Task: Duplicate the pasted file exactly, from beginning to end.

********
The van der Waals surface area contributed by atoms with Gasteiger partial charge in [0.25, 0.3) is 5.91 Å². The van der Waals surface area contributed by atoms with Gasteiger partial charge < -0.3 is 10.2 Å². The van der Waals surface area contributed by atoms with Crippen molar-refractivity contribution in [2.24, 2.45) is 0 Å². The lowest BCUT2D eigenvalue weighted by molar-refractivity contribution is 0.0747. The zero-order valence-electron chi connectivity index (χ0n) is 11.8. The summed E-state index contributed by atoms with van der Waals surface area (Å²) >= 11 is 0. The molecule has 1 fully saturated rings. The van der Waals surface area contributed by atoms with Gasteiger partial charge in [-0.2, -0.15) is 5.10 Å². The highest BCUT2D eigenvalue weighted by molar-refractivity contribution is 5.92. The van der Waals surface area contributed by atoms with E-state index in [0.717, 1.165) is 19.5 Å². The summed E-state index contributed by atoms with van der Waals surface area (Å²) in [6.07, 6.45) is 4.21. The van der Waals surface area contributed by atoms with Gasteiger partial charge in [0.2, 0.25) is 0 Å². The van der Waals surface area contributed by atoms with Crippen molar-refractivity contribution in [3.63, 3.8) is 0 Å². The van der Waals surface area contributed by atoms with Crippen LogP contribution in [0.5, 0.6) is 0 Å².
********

The van der Waals surface area contributed by atoms with Gasteiger partial charge in [0.25, 0.3) is 5.91 Å². The van der Waals surface area contributed by atoms with Gasteiger partial charge < -0.3 is 10.2 Å². The van der Waals surface area contributed by atoms with Crippen molar-refractivity contribution in [2.24, 2.45) is 0 Å². The lowest BCUT2D eigenvalue weighted by molar-refractivity contribution is 0.0747. The zero-order valence-electron chi connectivity index (χ0n) is 11.8. The summed E-state index contributed by atoms with van der Waals surface area (Å²) >= 11 is 0. The molecule has 1 fully saturated rings. The van der Waals surface area contributed by atoms with Gasteiger partial charge in [-0.2, -0.15) is 5.10 Å². The highest BCUT2D eigenvalue weighted by molar-refractivity contribution is 5.92. The van der Waals surface area contributed by atoms with E-state index in [0.717, 1.165) is 19.5 Å². The summed E-state index contributed by atoms with van der Waals surface area (Å²) in [6.07, 6.45) is 4.21. The van der Waals surface area contributed by atoms with Gasteiger partial charge in [0.2, 0.25) is 0 Å². The van der Waals surface area contributed by atoms with Crippen molar-refractivity contribution in [3.63, 3.8) is 0 Å². The van der Waals surface area contributed by atoms with Crippen LogP contribution in [0.5, 0.6) is 0 Å².